In a short period of just a few years, e-readers have made a big turnaround. Once the sole province of early adopting tech geeks, e-book readers have quickly become a ubiquitous device that’s been inducted into everyday use. It’s easy to see why. Much more convenient to pull out for a quick read on a packed commuter train or bus, many e-readers also make buying new books and magazines as effortless as the press of a button.
Even with the popularity of the Apple iPad and other tablets, e-readers have continued to fare well. Instead of being pushed out of existence, the lower cost e-reader seems to be flourishing in its own niche product category. While tablets are still too expensive to compete on par with e-readers, the story may be very different when tablet prices come down eventually. For now, however, e-readers serve a dedicated purpose, at a price point many are more willing to pay for than full-featured tablets.
While the product category has had several years now to mature, new models offering new features are constantly being introduced to the market. The Amazon Kindle is perhaps still the world’s most well-known and arguably bestselling e-reader, but many other competitive options have emerged since. Possibly the most distinguishing feature of this generation of e-readers is the touchscreen, which dispenses with the need for a hardware keyboard, making the use of these devices more natural.
Barnes & Noble has recently released an update of its baseline Nook, while still keeping its flagship Color model, which is more of a low-end Android tablet. Launched with the tagline ‘The Simple Touch Reader,’ the new Nook has been redesigned to tackle the Kindle in its key areas of strength: usability and sole dedication to providing a pure reading experience.
The new Nook is about the same size as its biggest rival, but is not as tall, which it has achieved by doing away with the physical keyboard. Like the Kindle, the Nook screen utilises e-Ink Pearl technology, which offers more contrast and better readability under different lighting than first generation e-Ink screens. Unlike the Kindle though, the Nook’s 6-inch screen is also a touchscreen. While the official claim is a battery life that’s sufficient for two months, this should be expected to differ in real usage. And although wireless connectivity is offered via Wi-Fi, there’s no 3G data connectivity.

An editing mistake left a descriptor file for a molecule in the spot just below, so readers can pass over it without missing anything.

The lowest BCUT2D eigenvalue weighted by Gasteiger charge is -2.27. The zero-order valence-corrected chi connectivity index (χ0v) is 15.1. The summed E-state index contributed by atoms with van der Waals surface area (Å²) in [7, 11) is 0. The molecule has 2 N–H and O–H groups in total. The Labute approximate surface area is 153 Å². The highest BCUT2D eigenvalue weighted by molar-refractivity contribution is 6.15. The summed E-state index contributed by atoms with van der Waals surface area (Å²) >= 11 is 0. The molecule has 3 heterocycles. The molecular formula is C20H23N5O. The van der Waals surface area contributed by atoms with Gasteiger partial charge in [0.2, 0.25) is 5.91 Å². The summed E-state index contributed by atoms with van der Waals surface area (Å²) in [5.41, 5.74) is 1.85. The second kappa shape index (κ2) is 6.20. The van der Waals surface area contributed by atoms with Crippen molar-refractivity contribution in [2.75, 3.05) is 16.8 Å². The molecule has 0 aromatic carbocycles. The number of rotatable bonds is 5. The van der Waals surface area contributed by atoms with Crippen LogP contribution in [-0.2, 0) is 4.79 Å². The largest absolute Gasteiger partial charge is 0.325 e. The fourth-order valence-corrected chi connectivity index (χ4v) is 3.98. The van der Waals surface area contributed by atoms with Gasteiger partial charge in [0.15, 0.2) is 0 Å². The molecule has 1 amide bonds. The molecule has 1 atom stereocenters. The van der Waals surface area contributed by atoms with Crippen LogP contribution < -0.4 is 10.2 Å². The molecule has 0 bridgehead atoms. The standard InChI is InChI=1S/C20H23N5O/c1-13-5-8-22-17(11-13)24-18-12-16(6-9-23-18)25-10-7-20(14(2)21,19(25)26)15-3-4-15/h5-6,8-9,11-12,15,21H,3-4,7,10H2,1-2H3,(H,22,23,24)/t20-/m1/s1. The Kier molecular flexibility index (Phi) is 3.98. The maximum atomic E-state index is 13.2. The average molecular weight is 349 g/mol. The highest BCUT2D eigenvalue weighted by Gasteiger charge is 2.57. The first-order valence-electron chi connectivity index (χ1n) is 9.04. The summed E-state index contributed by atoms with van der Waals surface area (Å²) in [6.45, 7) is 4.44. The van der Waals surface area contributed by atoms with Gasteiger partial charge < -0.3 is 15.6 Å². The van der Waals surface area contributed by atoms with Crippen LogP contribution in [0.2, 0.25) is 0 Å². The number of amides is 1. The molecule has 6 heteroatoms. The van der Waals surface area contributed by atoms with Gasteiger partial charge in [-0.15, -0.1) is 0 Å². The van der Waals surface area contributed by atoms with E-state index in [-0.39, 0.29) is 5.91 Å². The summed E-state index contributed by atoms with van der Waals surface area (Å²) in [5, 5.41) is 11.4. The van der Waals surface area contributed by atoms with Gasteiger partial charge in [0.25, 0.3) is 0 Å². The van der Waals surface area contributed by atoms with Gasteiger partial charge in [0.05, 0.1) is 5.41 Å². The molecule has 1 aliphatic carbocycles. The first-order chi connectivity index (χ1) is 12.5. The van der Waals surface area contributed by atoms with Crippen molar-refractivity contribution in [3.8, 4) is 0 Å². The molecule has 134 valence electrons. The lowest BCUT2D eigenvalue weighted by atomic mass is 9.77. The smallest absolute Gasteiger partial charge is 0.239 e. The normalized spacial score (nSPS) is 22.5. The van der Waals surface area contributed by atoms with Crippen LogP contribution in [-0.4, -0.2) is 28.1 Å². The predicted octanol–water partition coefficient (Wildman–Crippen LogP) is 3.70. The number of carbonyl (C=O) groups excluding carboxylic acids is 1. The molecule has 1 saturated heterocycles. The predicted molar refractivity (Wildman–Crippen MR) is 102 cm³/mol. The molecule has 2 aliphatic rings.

The Kobo eReader Touch is a recent model with the notable distinction of actually beating the new Nook to market as the touchscreen competitor to the Kindle. Weighing less than 200 grams, it’s also one of the lightest and smallest e-readers to date. Both the Nook and Kobo offer expandability through memory card slots, some-thing the Kindle lacks. Minuses include a battery life that doesn’t match up to the Nook or Kindle. One of its early investors and distributors, Borders, has also recently gone out of business. Fortunately, Kobo is quick to state that it does not rely on Borders for content, and that Borders customers are able to port their existing e-books to new Kobo accounts.
Sony, an early manufacturer of e-Ink-based e-readers, also released a new touch-enabled model in its Reader line earlier this year, the updated Reader Daily Edition. Its sleek silver case reflects Sony’s distinctively beautiful design aesthetic. Endowed with a 7-inch touchscreen, it’s the largest of the e-readers listed here, which may yet appeal to some users. The Kindle, which is only slightly smaller, has a much smaller screen, since its hardware keyboard takes up about a fifth of its front surface. Wireless connectivity is provided through Wi-Fi (complemented by 3G in the US).
Eventually, the prices of tablets may come down enough to truly challenge the need for dedicated e-readers. For some though, bright LCD screens may never serve as a comfortable medium for reading text for long periods of time, whereas many others have been successfully converted from traditional ink-and-paper books by e-ink screens. Add to that the fact that prices may also continue to decline even as bigger and better features are introduced, and e-readers may indeed be around for some time to provide the latest vessel of the printed word for your reading enjoyment.
|P. A. Majeed on 18 October 2011 ,17:49 |
Its one of the wonderful Tech article i have read. Really worked as intensive supplement to my tech world. thanks RD Asia.
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